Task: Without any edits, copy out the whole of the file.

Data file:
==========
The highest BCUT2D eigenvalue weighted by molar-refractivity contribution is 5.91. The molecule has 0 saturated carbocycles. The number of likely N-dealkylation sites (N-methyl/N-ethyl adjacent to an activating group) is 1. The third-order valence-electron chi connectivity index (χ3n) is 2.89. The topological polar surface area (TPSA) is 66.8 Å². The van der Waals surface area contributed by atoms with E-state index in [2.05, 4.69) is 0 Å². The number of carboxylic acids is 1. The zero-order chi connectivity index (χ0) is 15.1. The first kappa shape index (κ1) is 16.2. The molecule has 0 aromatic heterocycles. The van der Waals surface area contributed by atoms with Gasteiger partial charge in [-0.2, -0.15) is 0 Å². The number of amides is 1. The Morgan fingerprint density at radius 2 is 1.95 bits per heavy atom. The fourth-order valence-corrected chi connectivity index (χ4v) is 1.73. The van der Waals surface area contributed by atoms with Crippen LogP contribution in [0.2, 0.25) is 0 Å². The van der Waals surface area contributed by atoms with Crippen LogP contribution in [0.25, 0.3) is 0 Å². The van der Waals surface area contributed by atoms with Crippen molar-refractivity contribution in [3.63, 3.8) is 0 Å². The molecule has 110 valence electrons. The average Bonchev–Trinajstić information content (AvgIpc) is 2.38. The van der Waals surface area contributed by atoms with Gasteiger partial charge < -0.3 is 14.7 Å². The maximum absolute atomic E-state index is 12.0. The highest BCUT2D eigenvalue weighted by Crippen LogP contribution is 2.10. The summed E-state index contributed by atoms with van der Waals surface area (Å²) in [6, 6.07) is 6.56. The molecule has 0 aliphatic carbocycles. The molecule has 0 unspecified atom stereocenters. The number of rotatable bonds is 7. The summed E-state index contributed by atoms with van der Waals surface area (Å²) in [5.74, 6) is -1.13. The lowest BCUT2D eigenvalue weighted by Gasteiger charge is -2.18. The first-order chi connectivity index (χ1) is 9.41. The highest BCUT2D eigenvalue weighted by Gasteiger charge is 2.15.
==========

The highest BCUT2D eigenvalue weighted by molar-refractivity contribution is 5.91. The molecule has 0 saturated carbocycles. The number of likely N-dealkylation sites (N-methyl/N-ethyl adjacent to an activating group) is 1. The third-order valence-electron chi connectivity index (χ3n) is 2.89. The topological polar surface area (TPSA) is 66.8 Å². The van der Waals surface area contributed by atoms with E-state index in [2.05, 4.69) is 0 Å². The number of carboxylic acids is 1. The zero-order chi connectivity index (χ0) is 15.1. The first kappa shape index (κ1) is 16.2. The molecule has 0 aromatic heterocycles. The van der Waals surface area contributed by atoms with Gasteiger partial charge in [-0.2, -0.15) is 0 Å². The number of amides is 1. The Morgan fingerprint density at radius 2 is 1.95 bits per heavy atom. The fourth-order valence-corrected chi connectivity index (χ4v) is 1.73. The van der Waals surface area contributed by atoms with Crippen LogP contribution in [0.2, 0.25) is 0 Å². The van der Waals surface area contributed by atoms with Crippen LogP contribution in [0.25, 0.3) is 0 Å². The van der Waals surface area contributed by atoms with Crippen molar-refractivity contribution in [3.63, 3.8) is 0 Å². The molecule has 110 valence electrons. The average Bonchev–Trinajstić information content (AvgIpc) is 2.38. The van der Waals surface area contributed by atoms with Gasteiger partial charge < -0.3 is 14.7 Å². The maximum absolute atomic E-state index is 12.0. The highest BCUT2D eigenvalue weighted by Crippen LogP contribution is 2.10. The summed E-state index contributed by atoms with van der Waals surface area (Å²) in [6, 6.07) is 6.56. The molecule has 0 aliphatic carbocycles. The molecule has 0 unspecified atom stereocenters. The number of rotatable bonds is 7. The summed E-state index contributed by atoms with van der Waals surface area (Å²) in [5.74, 6) is -1.13. The lowest BCUT2D eigenvalue weighted by Gasteiger charge is -2.18. The first-order chi connectivity index (χ1) is 9.41. The highest BCUT2D eigenvalue weighted by Gasteiger charge is 2.15.